The female flowers of the hazel are sprouting their reddish tops.
The weather is sunny after some days of moderate rain.
The willows appear white with flowering catkins, the alder has grown its dark cones, blackthorns full bloomed, the joy of spring spreads everywhere and I, I... well, be it the weather, be it the trees, be it that I have to start a new job again, here I am too, giving my touch of colour to the landscape with the red-to-yellow of the exposed soil. My brush, a Howard rotavator. :-)
I work a small piece of land that has been previously plowed. Not the whole plot, just a small part of it, some rows to open the early season.
I need to calculate the minimum optimal area to be planted.
I am a machinist, a tractor driver. From my farmer point of view a row is the unit.
The planting machine is leveled and adjusted to plow rows 75 cm from one another. The widest machine to be used, a sprayer, covers 12 rows. The most effective use would be an even number of turns as the plot is entered and sorted by the same place and, well, I want to take advantage of that way back too! :-)
So 12 rows * 2 turns = 24 would be the most effective minimum number of rows to plant.
With the rotavator I smooth the soil so I have no reference of rows at all. I convert the length of rows to metres and stick a piece of a branch to mark the area. 24*0.75=18m. minimum effective width.
Two months ago I spent a whole Saturday morning converting the distance to different stars from light years to kms and then to earth years of distance at a velocity of 300 km/h. Not that I want to move that far away, I just wanted to exercise my brain for a while: the exponents became meaningless for practical comparisons (next time I'd try to calculate the total number of tubercles produced in the world, for instance), but at least I could better understand how different units are more operative than others!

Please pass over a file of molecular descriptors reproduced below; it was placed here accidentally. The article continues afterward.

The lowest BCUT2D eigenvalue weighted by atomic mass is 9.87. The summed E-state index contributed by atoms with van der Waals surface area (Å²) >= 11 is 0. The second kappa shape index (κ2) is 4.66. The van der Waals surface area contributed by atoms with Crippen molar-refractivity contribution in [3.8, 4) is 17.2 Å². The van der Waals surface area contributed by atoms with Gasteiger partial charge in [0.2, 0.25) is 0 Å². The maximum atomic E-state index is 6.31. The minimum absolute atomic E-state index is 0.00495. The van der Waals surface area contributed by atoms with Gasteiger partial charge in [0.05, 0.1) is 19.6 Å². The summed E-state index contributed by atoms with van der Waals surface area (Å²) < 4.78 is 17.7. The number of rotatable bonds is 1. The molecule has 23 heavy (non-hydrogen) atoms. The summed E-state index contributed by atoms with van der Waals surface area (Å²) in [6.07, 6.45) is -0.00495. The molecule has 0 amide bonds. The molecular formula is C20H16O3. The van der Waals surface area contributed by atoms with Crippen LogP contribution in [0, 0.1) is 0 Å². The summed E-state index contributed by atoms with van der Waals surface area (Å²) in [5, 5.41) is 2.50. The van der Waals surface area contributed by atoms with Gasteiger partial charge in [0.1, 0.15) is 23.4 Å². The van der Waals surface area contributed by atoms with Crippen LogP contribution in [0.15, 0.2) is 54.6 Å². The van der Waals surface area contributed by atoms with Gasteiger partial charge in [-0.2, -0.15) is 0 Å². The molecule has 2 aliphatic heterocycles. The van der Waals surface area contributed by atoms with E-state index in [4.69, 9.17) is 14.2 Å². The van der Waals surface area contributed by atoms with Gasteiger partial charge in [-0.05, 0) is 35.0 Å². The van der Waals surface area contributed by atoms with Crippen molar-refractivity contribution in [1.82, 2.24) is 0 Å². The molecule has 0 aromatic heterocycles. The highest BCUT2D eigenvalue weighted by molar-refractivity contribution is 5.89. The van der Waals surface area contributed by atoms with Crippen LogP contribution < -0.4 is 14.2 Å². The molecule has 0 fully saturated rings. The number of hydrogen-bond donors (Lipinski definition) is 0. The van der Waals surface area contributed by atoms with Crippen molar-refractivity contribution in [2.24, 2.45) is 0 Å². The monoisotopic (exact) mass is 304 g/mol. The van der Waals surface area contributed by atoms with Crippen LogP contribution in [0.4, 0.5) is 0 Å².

The easiest way to calculate the area to be planted would be measuring the sprayer at its full width (9m) and then calculate the product 9m * 2 (number of turns) = 18m. That is, no need of counting rows at all!
Be it the power of experience, as it is by experience that the number or rows needed is known, be it an atavism or just a tractor driver way of thinking, at least for these plots there is a basic unit that appears to be graphic an intuitive without losing exactitude and transferability to SI units of length: the line, a row.
Now, as the hazel female flowers keep sprouting, the sun shines over a wet soil: good weather for the best results of potato plants per square metre, sure, and ... per row too!